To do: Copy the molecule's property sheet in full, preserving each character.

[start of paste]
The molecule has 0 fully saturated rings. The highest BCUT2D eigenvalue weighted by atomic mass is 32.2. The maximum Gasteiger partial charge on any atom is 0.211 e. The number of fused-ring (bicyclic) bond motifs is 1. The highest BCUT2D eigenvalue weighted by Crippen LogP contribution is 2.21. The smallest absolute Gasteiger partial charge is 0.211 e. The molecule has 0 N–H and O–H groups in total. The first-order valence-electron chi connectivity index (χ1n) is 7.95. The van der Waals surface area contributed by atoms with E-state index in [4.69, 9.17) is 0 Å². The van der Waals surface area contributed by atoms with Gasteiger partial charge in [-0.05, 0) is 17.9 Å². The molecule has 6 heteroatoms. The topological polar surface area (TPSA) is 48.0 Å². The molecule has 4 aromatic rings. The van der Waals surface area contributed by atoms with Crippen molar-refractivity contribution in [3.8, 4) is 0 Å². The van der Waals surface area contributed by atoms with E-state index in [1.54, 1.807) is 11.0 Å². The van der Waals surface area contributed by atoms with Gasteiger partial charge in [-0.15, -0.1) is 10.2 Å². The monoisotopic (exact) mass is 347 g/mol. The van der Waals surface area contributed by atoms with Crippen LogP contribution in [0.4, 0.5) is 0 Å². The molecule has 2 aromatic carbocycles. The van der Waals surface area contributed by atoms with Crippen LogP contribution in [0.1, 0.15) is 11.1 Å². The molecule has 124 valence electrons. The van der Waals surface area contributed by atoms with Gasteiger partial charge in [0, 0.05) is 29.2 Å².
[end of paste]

The molecule has 0 fully saturated rings. The highest BCUT2D eigenvalue weighted by atomic mass is 32.2. The maximum Gasteiger partial charge on any atom is 0.211 e. The number of fused-ring (bicyclic) bond motifs is 1. The highest BCUT2D eigenvalue weighted by Crippen LogP contribution is 2.21. The smallest absolute Gasteiger partial charge is 0.211 e. The molecule has 0 N–H and O–H groups in total. The first-order valence-electron chi connectivity index (χ1n) is 7.95. The van der Waals surface area contributed by atoms with E-state index in [4.69, 9.17) is 0 Å². The van der Waals surface area contributed by atoms with Gasteiger partial charge in [-0.05, 0) is 17.9 Å². The molecule has 6 heteroatoms. The topological polar surface area (TPSA) is 48.0 Å². The molecule has 4 aromatic rings. The van der Waals surface area contributed by atoms with Crippen molar-refractivity contribution in [3.8, 4) is 0 Å². The van der Waals surface area contributed by atoms with E-state index in [1.54, 1.807) is 11.0 Å². The van der Waals surface area contributed by atoms with Gasteiger partial charge in [-0.15, -0.1) is 10.2 Å². The monoisotopic (exact) mass is 347 g/mol. The van der Waals surface area contributed by atoms with Crippen LogP contribution in [0.4, 0.5) is 0 Å². The molecule has 2 aromatic carbocycles. The van der Waals surface area contributed by atoms with Crippen LogP contribution in [0.1, 0.15) is 11.1 Å². The molecule has 124 valence electrons. The van der Waals surface area contributed by atoms with Gasteiger partial charge in [0, 0.05) is 29.2 Å².